Shopping for a survival knife can get pretty confusing without a little insight or familiarity. Between spear point knives, gut hooks, and everything in between, you might find that narrowing down the best choice to make your own is a trying feat. The thing is, each knife is designed either for a specific purpose or for use as a multipurpose tool that would be useful for a lot of different applications if you were in a survival situation (or just hanging out in the wilderness because it’s something you like to do). It is always best if you have a general overview of survival knife blade shapes and edge types to help you along the way.
Survival Knife Blade Shapes
An all purpose blade with a user-friendly design, the drop point has a dulled back edge that makes it good for controlling slicing pressure and a controllable short point that is not as prone to breakage. The slightly curved spine of the drop point knife gives it the ideal shape for many folding knife varieties.
- The point of the drop point blade is easily controlled.
- The belly edge is wide and long for easy slicing.
- The point of the drop point blade is not as fine as some blades, which means it is not as ideal for piercing.
The tough point of the tanto blade makes it ideal for difficult tasks that involve piercing denser materials. The point of the tanto blade boasts a point that sits higher than usual, almost in line with the spine of the blade. Many people use tanto bladed knives as a utility piece, which works well for cutting rope, piercing cables, or marking wood.
- The point of the tanto blade is strong and durable, not likely to break off like many less-dense blades with a fine point.
- The tanto blade is tough enough to work with wood and even metal.
- The point of the tanto is not all that easy to control.
- Slicing with a tanto blade could be a challenge because of the shorter belly.
A dulled spine, straighter-than-usual front edge, and false point make the sheepsfoot perfect for slicing through meat, roots, or other dense materials. The design of this knife is often preferred by professional chefs because you can control chopping pressure from the backside of the blade.
- Has little risk of accidental injury because a sharp point is not present.
- The sheepsfoot blade is ideal for controlled slicing through dense material because you can apply pressure on the spine of the blade.
- This blade shape does not boast a nice fine point that many others do.
Spear point knives are commonly seen in knife throwing competitions. These knives boast a sharpened tip that is perfectly in line with the center of the blade. These knives can have one sharpened edge, but most often hold two and are great because of their heft and sturdy blade composition.
- Highly-controllable knife usually of larger stature than its dagger-bladed counterpart.
- Boasts a sharp point for piercing and can also be using for skinning.
- The cutting edge of the spear point is shorter than many other blade types.
- Keeping the spear point perfectly sharpened on both sides can prove to be difficult.
Filet knives, skinning knives, and even hunting knives often have the trailing point design. The trailing point blade has a spine that curves in a gentle upward sweep and a lengthy belly that is perfect for slicing. The trailing blade is usually slightly flexible and made with lightweight metals.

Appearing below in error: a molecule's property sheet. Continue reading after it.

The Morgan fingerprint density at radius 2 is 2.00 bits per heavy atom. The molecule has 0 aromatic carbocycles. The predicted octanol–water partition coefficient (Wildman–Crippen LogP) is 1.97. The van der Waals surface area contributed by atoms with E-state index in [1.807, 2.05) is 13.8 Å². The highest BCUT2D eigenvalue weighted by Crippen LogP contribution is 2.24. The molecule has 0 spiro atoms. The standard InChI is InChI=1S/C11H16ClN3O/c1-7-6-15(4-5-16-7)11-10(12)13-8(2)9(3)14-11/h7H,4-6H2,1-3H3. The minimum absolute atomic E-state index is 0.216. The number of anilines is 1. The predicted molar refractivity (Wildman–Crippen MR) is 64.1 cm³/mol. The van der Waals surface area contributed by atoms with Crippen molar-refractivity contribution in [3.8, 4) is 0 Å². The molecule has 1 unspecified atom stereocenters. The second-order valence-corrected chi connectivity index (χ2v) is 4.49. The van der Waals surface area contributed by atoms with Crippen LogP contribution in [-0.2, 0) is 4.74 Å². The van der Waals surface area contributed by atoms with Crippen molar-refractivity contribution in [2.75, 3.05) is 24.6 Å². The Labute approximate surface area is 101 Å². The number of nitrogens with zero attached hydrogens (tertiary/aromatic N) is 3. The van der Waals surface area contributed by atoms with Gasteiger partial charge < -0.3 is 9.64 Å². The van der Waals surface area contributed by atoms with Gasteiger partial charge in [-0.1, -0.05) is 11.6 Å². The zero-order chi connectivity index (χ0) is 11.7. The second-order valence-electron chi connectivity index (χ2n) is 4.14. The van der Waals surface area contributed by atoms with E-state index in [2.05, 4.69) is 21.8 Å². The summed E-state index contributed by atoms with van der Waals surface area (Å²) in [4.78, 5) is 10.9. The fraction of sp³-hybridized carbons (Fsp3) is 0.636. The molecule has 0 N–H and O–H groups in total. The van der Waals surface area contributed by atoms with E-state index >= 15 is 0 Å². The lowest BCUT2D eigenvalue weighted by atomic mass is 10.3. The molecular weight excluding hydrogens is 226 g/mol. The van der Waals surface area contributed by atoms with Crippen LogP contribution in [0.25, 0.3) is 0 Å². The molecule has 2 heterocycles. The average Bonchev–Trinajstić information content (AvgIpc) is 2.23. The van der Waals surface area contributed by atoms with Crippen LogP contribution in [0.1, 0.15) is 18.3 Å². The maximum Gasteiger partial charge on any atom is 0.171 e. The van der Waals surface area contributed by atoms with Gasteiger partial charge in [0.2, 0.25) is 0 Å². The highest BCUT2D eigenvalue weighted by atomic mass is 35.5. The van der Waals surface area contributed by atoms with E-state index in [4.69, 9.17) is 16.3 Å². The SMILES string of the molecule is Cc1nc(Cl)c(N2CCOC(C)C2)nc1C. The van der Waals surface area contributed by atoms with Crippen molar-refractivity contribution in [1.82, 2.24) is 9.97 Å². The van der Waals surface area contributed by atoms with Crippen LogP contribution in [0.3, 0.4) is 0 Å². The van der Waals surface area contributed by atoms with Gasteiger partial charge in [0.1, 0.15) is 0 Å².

- The higher-than-usual point keeps the fine tip up while slicing.
- Fine tipped blade can be used for smaller tasks.
- The fine point can be brittle and break with too much force.
Any skilled hunter will tell you that having a good gut hook knife is an absolute must. This knife blade boasts a hook at the top that can be slipped into a tiny cut and will grab onto skin to pull it back and reveal the meat without causing damage. In a survival situation, harvesting every morsel of meat would be important, and, therefore, a gut hook blade would prove to be useful.
- The point of the spine is not in a position where it will be in the way if you are slicing.
- The unique design makes field dressing a breeze, with a hook for skinning and a large belly for slicing.
- It can be very trying to sharpen the hook on the backside of a gut hook knife.
- The trailing edge of the gut hook cannot be sharpened because of its unusual shape.
Needle point bladed knives are often deemed daggers because of both their shape and their preferred use, which is in a self-defense situation, which could easily come about in a survival scenario. This is a blade that boasts a double edge, symmetrical shape, and is sharpened equally on both sides for twice as much piercing power.
- Piercing softer materials is a breeze with the dagger point knife thanks to it’s fine point.
- This knife does not offer much of a cutting edge for slicing or carving because it is usually short in length.
- The finely narrowed tip can be prone to breakage.
One of the more preferred and perhaps the most popular survival knife blade shape, the clip point blade has an unsharpened back edge from the handle to usually the midway point of the knife. From that midway point, the back edge of the clip point blade takes a nosedive toward the tip of the blade. This area is referred to as the clip and may be straight or slightly arched.
- This blade works great for piercing dense materials because of its sharp end point.
- There is a lot of length for slicing and cutting.
- The point of the clip point knife may not be as sturdy as some other blade types.